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Warming, wholesome, and hearty — soup is the perfect meal as the temperature continues to drop, and area farmers tailgate markets are full of inspirational ingredients for a perfect pot of soup.

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The changing leaves and long-overdue crisp chilly weather has our attentions turned to fall foods, such as apples.

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Rainbow of summer veggies

Calling all photographers and local food enthusiasts!

ASAP produces an annual calendar showcasing the seasonality of local food and farms in our Southern Appalachian Mountains. This year, we want to feature how members of our local food community engage with Appalachian Grown™ food throughout the year. This year’s calendar theme is called “Share Your Experience,” and will feature YOUR photos of local food seasonality in our region. Twelve winning photos will be printed in our 2018 calendar, and spotlighted in social media.

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The summer-like weather of the past week feels quite at odds with the changing leaves and October dates. This juxtaposition of the seasons is also reflected in the produce at market: there’s winter squash, broccoli, and sweet potatoes, yet there are also still tomatoes, cucumbers, and okra to be found, as well as other delights not as emblematic of either season.

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Cruciferous vegetables, also known as brassicas, are autumnal superstars. Broccoli, cauliflower, romanesco, cabbage, kohlrabi, and other varieties are just now beginning to come into full swing. Broccoli is back and other brassica are on their way!

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The return of the root vegetables is imminent. Though some root veggies are around for most of the year — for example, potatoes last from midsummer harvests through their midwinter storage crops — other root vegetables come and go. Radishes and turnips have just begun to appear at farmers’ stands, and more (carrots, beets, sweet potatoes, etc) are on their way.

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The first sweet potatoes always arrive later than the first winter squash. Once that initial squash makes an appearance, it’s only a matter of weeks before the sweet potato does, and for fans of these tubers, those weeks are a countdown.

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ASAP likes to share stories of people who help us fulfill our mission and contribute to growing our local food movement. This month in celebration of the start of the school year, we’ve spoken with Amanda Fox, the Student Support Specialist at Emma Elementary School about using their school/community garden (maintained in collaboration with their neighbor, Emma Family Resource Center), to grow food with their students. Hear how Amanda’s students react to gardening and trying new things, and how the community uses the garden too!  Read the rest of this entry »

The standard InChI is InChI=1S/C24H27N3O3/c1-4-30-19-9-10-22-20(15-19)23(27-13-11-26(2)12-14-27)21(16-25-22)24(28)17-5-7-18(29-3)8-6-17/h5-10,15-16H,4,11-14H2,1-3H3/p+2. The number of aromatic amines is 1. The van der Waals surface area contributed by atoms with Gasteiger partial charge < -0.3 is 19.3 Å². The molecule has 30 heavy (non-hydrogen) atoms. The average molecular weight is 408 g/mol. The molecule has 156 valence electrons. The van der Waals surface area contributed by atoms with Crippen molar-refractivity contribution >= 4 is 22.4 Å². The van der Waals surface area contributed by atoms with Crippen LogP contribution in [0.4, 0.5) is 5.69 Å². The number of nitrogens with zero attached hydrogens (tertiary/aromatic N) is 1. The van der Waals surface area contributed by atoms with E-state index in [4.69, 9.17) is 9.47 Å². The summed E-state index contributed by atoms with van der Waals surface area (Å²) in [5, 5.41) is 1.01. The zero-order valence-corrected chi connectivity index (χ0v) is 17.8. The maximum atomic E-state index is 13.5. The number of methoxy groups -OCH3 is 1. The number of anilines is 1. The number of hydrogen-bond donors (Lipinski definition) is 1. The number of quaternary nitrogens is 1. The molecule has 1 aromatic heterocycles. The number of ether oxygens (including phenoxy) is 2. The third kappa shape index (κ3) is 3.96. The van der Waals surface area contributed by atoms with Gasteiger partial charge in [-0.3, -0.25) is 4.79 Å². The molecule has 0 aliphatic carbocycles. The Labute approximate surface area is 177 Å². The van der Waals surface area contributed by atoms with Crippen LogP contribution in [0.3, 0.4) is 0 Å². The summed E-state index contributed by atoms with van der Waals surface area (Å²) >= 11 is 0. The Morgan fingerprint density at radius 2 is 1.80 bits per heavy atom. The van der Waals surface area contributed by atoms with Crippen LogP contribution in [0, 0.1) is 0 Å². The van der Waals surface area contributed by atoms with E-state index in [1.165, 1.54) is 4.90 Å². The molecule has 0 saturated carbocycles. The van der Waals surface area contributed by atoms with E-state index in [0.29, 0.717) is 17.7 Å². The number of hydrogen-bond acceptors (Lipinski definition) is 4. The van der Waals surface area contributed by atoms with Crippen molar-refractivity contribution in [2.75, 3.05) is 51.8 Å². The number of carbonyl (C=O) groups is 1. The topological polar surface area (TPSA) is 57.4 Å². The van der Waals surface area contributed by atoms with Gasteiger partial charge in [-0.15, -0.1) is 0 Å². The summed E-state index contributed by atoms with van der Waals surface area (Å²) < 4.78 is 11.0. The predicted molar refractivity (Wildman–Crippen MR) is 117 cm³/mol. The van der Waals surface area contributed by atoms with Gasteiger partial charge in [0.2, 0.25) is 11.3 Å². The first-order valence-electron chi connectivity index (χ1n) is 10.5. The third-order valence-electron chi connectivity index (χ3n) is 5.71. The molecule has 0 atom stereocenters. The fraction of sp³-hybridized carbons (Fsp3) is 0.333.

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Winter squash is beginning to take center stage at area farmers tailgate markets, along with the cooler temperatures and crisp, fall-like weather. 

There’s already a range of squash varieties. Kabocha, Delicata, Butternut, and Acorn are all here, ready to be roasted. These squashes have so much flavor, you need not add more than butter and a sprinkle of salt. And don’t forget the seeds – all of these squashes have great seeds for roasting. Remove them from the meat of the squash, clean them, and roast at a low temperature until they’re dry and crisp. Add butter and seasoning to make a great snack!

Two particularly exciting varieties to check out are Spaghetti squash and a Honeynut squash, which look like baby Butternut squash. Ask anyone who has tried them – they’re absolutely delicious! These squash are especially sweet, making them great for dessert ingredients for pies and other fall treats. Find Spaghetti squash and Honeynut squash from Wendy Town Farms at West Asheville Tailgate Market, as well as from other farms throughout the area. 

Each week farmers have a wide array of fruits and vegetables. In addition to produce, you can always find a range of meats, cheeses, eggs, breads, baked goods, value added items, fresh flowers, and other treats!

Area farmers tailgate markets take place throughout the region. As always, you can find information about farms, tailgate markets, and farm stands, including locations and hours, by visiting ASAP’s online Local Food Guide.

 

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Long, hot summer days are fading into cooler evenings and the first hints of fall. That means a new crop of late-summer fruits at area tailgate farmers markets, even as you savor the last of the berries and peaches.

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